The Research School Political History offers a workshop on applied history, especially for students in the second year of their PhD, but other students and research masters may apply as well.
The workshop will take place online on Friday 12 March 2021, 12.15-14.15 and will be hosted by prof.dr. Beatrice de Graaf (UU), dr. Stefan Couperus (RUG) and dr. Harm Kaal (RU).
Participants need to register at firstname.lastname@example.org before 6 March 2021.
In her introductory talk professor De Graaf will reflect on the various roles of historians in public debate and commissioned research projects, based on recent experiences with commissioned work herself, for example in the committee for Intercountry Adoption. Which skills and insights do historians bring to the table? Where to draw the line between (applied) historical research and policy recommendations or political interpretations? This will be followed by a plenary discussion about how students see their own role as historians outside of academia and in the public sphere. The discussion will be guided by prepared statements. The final part of our interactive workshop is dedicated to a discussion of applied history, again based on students’ prepared notes.
Assignment 1: the public historian outside of academia
The current climate of polarized public debate prompts a reflection on how you, as a historian, want to position yourself in this, being informed by academic (historical) knowledge and skills. A historian’s presence in the public sphere might be subsumed under a range of “registers” or “personae”. One can take an activist, political and critical stance based on one’s expertise, stick to a more reflective scholarly persona stressing one’s role as an academic historian, become actively involved in commissioned research and related policy discussions or reach out to the broader public by popularizing historical research. Which of these (or other) registers or personae would you prefer and why? In all of these cases academic historians find themselves in a context in which they have to negotiate and/or cross the boundaries between “academia” and “the world beyond”. Which risks are involved in taking a more public role (by engaging with public debate in (digital) media, be it by writing op-ed, by joining a policy council or publishing a popular article, among others) and how do you see yourself dealing with those risks?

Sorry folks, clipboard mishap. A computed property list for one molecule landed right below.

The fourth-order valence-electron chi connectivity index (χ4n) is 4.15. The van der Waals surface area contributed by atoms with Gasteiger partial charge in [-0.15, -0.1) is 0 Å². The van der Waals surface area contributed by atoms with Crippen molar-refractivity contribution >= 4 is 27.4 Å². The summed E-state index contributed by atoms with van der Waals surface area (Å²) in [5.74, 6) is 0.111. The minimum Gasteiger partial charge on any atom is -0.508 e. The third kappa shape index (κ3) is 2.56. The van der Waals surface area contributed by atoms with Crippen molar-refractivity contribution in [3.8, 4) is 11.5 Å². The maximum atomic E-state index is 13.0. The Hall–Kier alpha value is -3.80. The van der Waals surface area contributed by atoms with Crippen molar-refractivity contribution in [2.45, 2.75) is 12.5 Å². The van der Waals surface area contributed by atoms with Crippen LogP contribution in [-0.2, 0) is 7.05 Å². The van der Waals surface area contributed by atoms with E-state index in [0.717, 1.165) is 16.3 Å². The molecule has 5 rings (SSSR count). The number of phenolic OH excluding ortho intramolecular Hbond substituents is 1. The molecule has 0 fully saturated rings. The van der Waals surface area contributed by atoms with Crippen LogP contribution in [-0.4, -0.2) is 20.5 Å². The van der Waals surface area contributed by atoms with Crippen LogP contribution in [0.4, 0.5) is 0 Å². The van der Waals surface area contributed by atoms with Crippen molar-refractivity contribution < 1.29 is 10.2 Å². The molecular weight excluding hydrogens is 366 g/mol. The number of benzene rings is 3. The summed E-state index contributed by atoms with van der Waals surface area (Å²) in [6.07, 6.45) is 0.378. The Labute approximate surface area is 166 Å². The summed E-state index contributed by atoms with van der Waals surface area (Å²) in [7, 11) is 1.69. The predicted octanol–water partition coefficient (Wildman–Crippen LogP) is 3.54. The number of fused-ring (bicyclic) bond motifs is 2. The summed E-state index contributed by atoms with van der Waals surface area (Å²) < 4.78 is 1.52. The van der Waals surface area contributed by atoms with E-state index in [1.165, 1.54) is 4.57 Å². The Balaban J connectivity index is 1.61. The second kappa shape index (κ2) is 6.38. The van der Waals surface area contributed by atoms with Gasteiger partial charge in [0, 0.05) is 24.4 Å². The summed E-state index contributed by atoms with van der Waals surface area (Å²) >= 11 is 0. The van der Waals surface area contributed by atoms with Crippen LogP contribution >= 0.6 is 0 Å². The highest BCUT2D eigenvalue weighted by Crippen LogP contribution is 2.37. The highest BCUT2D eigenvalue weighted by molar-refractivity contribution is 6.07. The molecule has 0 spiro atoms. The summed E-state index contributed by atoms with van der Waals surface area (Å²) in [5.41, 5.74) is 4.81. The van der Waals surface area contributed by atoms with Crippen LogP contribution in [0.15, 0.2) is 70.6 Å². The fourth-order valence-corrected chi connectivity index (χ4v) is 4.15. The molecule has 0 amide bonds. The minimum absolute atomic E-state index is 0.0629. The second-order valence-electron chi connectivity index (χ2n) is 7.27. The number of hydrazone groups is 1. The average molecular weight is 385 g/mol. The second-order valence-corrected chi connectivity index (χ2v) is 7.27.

Write a short statement (no more than 1 A4) in preparation for the discussions during the workshop in which you reflect on these questions. For inspiration, one could browse through the Twitter timeline or op-eds of historians like Mary Beard, Niall Ferguson, Leo Lucassen, Beatrice de Graaf, Karwan Fatah-Black, Geerten Waling, Olivette Otele, Anton Jäger, Henry Rousso, Simon Schama, Timothy Snyder, Dipesh Chakrabarty, Barbara Engelking, Samuel Moyn and many more.
Assignment 2: applied history
In Belgium and the Netherlands applied history (finally) seems to be finding its momentum. Leuven-based historians recently initiated Corvus Historical Consultancy and in the Netherlands historians across Dutch universities supported an ‘applied history manifesto’ (in Dutch) published in NRC-Handelsblad in May 2020. Recently, Utrecht University launched the Klimaat Helpdesk for which historians have provided instrumental input. In 2019, Dutch historians launched an academic journal dedicated to applied history published by Brill. Historians in the Low Countries are drawing inspiration from examples in the USA and Britain, among others. In the USA the Belfer Center at Harvard University is leading the way (Allison & Ferguson, 2016), in Britain back in 2002 Cambridge historians founded the historyandpolicy.org platform. Moreover, academic historians have become accustomed to writing ‘knowledge utilisation paragraphs’ as part of their applications for NWO and FWO funding. This workshop helps you to position yourself in this context and make the case for the added value of the skills, knowledge and insights you, as a historian and expert, bring to the table.
Based on the reading for this workshop, we ask you to write a short paper (800-1000 words) in which you discuss the following questions.
- how could I bring the results of my historical research to bear on contemporary problems and challenges?
- who would my target audience/public be and how could I reach them?
- which skills, knowledge and insights do I as a historian bring in?
- and how do I convince others of the value of these skills, knowledge insights?
- in what terms can I best articulate the societal impact of my findings (e.g. knowledge application, contribute (contextual) understanding, provide a new perspective)?
Requirements and credits
1 EC: Preparing assignments and presentations for the workshop; active participation in the discussion.
Allison, Graham & Niall Ferguson (2016). Applied history manifesto
Corvus (2021). Applied History. A Corvus Working Definition
Crowcroft, Robert (2018). The Case for Applied History. Can the study of the past really help us to understand the present?, History Today 68:9.
Guldi, J., & D. Armitage (2014). Introduction. In: Guldi & Armitage, The History Manifesto. Cambridge: Cambridge University Press, pp. 1-13.
Mukharji, A., & R. Zeckhauser(2019). Bound to Happen: Explanation Bias in Historical Analysis, Journal of Applied History 1:1-2, pp. 5-27.
- See also this forum, with a range of fascinating contributions to the Applied History manifesto that was launched in the NRC Handelsblad, https://www.historici.nl/manifest-pas-toe-doe-mee-applied-history-in-theorie-en-praktijk/